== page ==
Sound absorption is responsible for ‘‘audibility’’ in a room. It dictates if a room appears ‘‘reverberant’’ or how loud a sound source seems. How do we define ‘‘sound absorption’’?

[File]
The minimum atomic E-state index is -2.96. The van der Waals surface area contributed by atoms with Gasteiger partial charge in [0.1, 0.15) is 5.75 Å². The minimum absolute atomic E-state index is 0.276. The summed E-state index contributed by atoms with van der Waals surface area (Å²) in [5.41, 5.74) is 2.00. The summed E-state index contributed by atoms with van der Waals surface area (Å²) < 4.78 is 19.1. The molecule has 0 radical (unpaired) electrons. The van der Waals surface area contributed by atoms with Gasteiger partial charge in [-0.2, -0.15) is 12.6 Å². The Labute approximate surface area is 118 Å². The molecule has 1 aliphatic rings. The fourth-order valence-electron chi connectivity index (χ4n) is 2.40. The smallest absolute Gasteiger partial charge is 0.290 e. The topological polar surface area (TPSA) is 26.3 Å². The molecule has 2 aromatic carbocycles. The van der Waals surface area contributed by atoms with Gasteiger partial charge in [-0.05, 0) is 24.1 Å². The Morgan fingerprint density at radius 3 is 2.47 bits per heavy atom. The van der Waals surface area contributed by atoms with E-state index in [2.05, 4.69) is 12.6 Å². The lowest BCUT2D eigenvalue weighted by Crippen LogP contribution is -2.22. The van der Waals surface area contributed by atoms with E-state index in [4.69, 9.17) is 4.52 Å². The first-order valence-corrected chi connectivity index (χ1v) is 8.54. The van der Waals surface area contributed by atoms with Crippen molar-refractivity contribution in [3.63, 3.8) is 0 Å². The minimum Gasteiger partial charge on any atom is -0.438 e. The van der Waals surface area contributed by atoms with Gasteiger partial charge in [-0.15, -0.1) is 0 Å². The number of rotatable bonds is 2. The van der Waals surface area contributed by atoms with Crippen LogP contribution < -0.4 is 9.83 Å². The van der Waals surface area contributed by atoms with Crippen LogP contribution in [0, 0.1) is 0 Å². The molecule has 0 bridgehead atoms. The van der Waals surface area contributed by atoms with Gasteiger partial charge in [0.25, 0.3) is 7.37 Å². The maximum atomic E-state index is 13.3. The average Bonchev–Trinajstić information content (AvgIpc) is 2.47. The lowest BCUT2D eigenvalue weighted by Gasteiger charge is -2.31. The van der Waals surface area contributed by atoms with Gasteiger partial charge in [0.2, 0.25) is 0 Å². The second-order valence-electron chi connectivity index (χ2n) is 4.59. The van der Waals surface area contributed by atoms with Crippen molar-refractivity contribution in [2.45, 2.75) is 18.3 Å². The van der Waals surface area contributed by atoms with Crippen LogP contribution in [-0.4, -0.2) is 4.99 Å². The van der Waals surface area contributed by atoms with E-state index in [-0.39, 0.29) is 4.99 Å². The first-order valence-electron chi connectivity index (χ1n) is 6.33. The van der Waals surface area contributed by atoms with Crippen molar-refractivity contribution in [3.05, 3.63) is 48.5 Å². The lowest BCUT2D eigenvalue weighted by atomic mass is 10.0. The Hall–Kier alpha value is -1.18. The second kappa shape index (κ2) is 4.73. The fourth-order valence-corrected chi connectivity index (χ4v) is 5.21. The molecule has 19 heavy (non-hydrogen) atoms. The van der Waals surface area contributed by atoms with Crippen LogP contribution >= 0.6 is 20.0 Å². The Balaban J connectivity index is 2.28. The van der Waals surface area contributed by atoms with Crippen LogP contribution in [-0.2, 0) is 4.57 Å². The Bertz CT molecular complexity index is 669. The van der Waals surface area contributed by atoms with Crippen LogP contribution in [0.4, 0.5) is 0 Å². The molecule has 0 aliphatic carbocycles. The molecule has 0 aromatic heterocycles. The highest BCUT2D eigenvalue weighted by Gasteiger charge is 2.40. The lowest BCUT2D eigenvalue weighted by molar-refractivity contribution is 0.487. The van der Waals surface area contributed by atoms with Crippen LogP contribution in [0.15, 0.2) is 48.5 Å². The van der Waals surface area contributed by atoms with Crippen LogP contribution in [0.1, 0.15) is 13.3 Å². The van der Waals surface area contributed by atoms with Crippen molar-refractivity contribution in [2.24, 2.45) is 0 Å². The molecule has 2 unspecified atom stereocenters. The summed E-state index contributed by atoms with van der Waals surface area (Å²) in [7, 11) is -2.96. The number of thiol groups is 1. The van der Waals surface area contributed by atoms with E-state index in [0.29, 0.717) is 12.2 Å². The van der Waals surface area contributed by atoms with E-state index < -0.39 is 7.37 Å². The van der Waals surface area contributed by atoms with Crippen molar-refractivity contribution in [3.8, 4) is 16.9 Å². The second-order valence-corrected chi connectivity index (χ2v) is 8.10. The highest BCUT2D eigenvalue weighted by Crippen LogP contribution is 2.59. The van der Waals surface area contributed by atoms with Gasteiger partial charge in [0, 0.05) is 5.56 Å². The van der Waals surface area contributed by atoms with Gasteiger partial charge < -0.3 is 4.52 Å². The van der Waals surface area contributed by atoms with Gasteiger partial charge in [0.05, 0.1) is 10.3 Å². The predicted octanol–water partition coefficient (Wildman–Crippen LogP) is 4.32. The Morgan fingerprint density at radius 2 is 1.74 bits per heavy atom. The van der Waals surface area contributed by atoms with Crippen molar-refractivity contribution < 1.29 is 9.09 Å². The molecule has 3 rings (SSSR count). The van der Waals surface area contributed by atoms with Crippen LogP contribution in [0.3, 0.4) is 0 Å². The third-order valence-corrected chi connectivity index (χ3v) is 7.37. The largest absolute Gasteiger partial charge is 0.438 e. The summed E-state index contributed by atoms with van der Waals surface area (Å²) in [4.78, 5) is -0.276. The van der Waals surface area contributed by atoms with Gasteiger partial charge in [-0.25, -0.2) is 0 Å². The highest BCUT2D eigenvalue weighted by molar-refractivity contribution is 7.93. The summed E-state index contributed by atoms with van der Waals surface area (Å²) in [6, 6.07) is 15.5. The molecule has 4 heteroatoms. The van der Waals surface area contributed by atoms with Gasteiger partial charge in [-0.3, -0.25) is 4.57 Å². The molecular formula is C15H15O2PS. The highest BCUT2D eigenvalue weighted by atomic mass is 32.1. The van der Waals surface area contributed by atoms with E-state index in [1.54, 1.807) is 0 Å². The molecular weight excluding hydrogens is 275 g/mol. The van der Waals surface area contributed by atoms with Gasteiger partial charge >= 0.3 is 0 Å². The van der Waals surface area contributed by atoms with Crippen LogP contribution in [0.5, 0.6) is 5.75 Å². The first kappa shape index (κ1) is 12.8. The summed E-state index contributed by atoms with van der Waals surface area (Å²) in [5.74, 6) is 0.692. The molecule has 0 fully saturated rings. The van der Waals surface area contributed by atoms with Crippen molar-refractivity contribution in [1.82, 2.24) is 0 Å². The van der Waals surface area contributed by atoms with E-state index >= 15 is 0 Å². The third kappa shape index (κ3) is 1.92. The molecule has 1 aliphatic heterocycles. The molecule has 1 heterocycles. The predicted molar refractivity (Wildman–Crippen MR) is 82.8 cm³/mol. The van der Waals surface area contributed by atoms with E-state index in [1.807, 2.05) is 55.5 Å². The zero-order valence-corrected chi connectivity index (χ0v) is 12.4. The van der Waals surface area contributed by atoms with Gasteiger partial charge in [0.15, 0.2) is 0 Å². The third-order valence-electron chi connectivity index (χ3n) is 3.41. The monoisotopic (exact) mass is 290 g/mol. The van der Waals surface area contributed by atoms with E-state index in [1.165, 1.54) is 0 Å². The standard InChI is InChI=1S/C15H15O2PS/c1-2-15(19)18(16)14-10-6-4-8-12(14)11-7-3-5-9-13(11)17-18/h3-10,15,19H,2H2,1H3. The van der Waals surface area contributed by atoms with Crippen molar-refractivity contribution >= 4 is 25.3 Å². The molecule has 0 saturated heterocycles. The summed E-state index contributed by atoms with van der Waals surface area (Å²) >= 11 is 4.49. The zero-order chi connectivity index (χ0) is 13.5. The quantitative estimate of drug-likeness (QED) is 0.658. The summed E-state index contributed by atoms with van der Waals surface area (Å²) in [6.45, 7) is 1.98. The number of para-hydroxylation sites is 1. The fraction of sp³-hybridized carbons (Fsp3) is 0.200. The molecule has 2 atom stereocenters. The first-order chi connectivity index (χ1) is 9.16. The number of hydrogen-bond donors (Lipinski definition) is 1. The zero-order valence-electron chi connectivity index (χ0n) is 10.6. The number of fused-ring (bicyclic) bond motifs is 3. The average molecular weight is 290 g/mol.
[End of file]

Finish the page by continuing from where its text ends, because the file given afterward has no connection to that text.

Sound absorptions refers to the reduction of sound energy in a room though a sound wave losing energy through component surfaces. The energy of sound waves is absorbed or reflected from boundary surfaces as well as objects and people within a room. The appropriate sound absorption ensures that the sound in a room is perceived as louder or quitter. The ability of a material to ‘‘swallow’’ sound waves depends on the material composition. Porous, open-cell or perforated materials normally absorb sound very well. ‘‘Good audibility’’ describes the conditions in a room that enable the best possible transmission from a sound source to a listener.